VMware Open Sources the Photon Controller
As promised, VMware has released the code of its Photon Controller as an open source project.
It had announced plans for the project back in August when it unveiled the Photon Platform, billed as an alternative to vSphere, intended for “cloud-native” containers only and for data centers intending to deliver software as a service (SaaS) where vSphere is not already established, nor intended to be established. The company announced the release at the Dockercon EU conference, being held this week in Barcelona.
The Photon Platform consists of Photon Machine, which includes what VMware calls a “microvisor” based on ESX and its lightweight Photon OS; and Photon Controller, its distributed, API-driven multi-tenant control plane. The platform was built for scalability, churn and high availability.
While the Photon Platform will be a subscription service, access to the Controller will be free — it’s available on GitHub. VMware’s also offering a bundled service with Pivotal Cloud Foundry.
“We really wanted to build a platform built around container- and microservice-based frameworks. It treats container schedulers like Mesos, Kubernetes and Cloud Foundry as a first-class entity,” said Jared Rosoff, chief technologist for the Cloud-Native Apps division of VMware.
“We can ask it to create a Docker Swarm cluster for us, a Kubernetes cluster or a Mesos cluster. It has built-in knowledge of those frameworks; it can deal with those logical cluster entities just like it would deal with disks, VMs or other frameworks. It simplifies the provisioning and administration of next-generation workloads.”
He made no bones about trying to attract business through developers.
“Software developers are making a lot of technology choices. They’re choosing technologies like Kubernetes, Docker and Swarm. The technologies they’re choosing are predominately open source and favor this model of frictionless adoption. We wanted to use this developer-driven adoption strategy to minimize all the barriers to adoption, [to] make it really simple for developers to pull it down and start building applications on top of it rather than send a sales rep in to try to sell it to your CIO.”
Photon Controller has a number of loosely coupled components or services managed through Apache Zookeeper:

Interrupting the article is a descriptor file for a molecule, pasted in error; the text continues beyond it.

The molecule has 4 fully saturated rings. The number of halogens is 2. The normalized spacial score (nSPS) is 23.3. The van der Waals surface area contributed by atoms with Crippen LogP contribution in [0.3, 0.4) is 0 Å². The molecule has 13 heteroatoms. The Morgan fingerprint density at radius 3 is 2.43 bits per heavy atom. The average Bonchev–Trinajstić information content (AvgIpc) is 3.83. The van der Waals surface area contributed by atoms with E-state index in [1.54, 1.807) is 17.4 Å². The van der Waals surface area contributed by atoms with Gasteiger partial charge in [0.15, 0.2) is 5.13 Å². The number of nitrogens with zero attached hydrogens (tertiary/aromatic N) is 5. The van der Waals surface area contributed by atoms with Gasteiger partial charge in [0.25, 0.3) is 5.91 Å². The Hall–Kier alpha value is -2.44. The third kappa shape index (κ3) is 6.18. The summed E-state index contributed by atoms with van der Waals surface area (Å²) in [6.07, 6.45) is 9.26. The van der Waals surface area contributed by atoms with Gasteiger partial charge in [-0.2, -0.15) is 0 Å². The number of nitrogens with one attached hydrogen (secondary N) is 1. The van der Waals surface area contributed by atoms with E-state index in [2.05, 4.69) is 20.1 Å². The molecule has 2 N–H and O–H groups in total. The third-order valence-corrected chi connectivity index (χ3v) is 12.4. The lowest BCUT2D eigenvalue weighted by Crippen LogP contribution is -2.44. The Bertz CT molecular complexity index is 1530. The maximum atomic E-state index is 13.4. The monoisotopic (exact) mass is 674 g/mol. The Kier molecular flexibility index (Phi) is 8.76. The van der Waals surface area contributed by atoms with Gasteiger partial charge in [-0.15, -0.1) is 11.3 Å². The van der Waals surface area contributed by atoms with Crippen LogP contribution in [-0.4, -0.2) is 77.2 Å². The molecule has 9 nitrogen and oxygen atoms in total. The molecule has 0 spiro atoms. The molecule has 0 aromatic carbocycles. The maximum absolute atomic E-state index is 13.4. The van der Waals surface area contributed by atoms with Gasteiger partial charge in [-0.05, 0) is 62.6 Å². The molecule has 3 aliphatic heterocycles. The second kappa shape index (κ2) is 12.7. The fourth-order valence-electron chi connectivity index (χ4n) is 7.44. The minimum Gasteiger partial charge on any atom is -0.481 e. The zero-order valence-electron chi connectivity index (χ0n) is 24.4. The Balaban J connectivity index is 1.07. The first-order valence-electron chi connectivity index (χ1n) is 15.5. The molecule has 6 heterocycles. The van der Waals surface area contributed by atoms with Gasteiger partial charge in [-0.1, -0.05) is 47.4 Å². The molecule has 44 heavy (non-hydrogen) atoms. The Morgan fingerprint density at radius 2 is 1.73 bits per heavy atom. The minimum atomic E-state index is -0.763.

- The Root Scheduler works with Leaf Scheduler to provide a two-tier scheduler designed to be scalable and fast;
- API Front End, the API interface, external APIs are provided as a REST/JSON interface using the Dropwizard framework;
- Deployer brings the control plan into existence, but also handles upgrades and updates; Housekeeper, makes sure the control plane is kept in sync with the nodes in the data center;
- Lightwave identity and access management solution was open sourced in April; Zookeeper for failover and cluster coordination;
- CloudStore, a queriable, scale-out database uses a new framework also being open sourced called Xenon. CloudStore acts as the single source of truth for all objects (containers, clusters, VMs, disks, networks, physical hosts, etc.) managed by Photon.
- Health Manager assesses health and repair of components;
- Cluster Manager handles the frameworks like Kubernetes, Mesos, etc.
As to what VMware foresees for the open source project, Rosoff pointed to customers and partners interested in collaborating on this platform, with Pivotal as one example.
“Pivotal found that a lot of customers were being held back by trying to get an OpenStack deployment up and running. We’ve found Photon is much simpler to get up and running, so that creates a really interesting joint bundle,” Rosoff said.
“We’ve also got storage vendors looking to create a simpler models of mapping their infrastructure up through the Photon API set; we want to work with the community to enable other hypervisors and bare-metal OSes working through here, it could be controller working on top of Hyper-v or KVM on a bare-metal Linux host; and we see a lot of customers interested in the concept of an extensible control plane, perhaps they have their own application-serving infrastructure or platform-as-a-service framework they want to use,” Rosoff said. “By making it open source, the way we architected the system, you can make some of those built-in features of the cloud rather than making them bolt-ons that sit on top of it.”
Analyst Tim Crawford, a CIO strategic advisor with AVOA, however, has his doubts.
“Honestly, I’m a bit ambivalent about the solution,” he said. “This really only applies to new application development and there are a number of competing solutions. I just don’t see mass adoption of Photon across the enterprise base.”
VMware is a sponsor of The New Stack.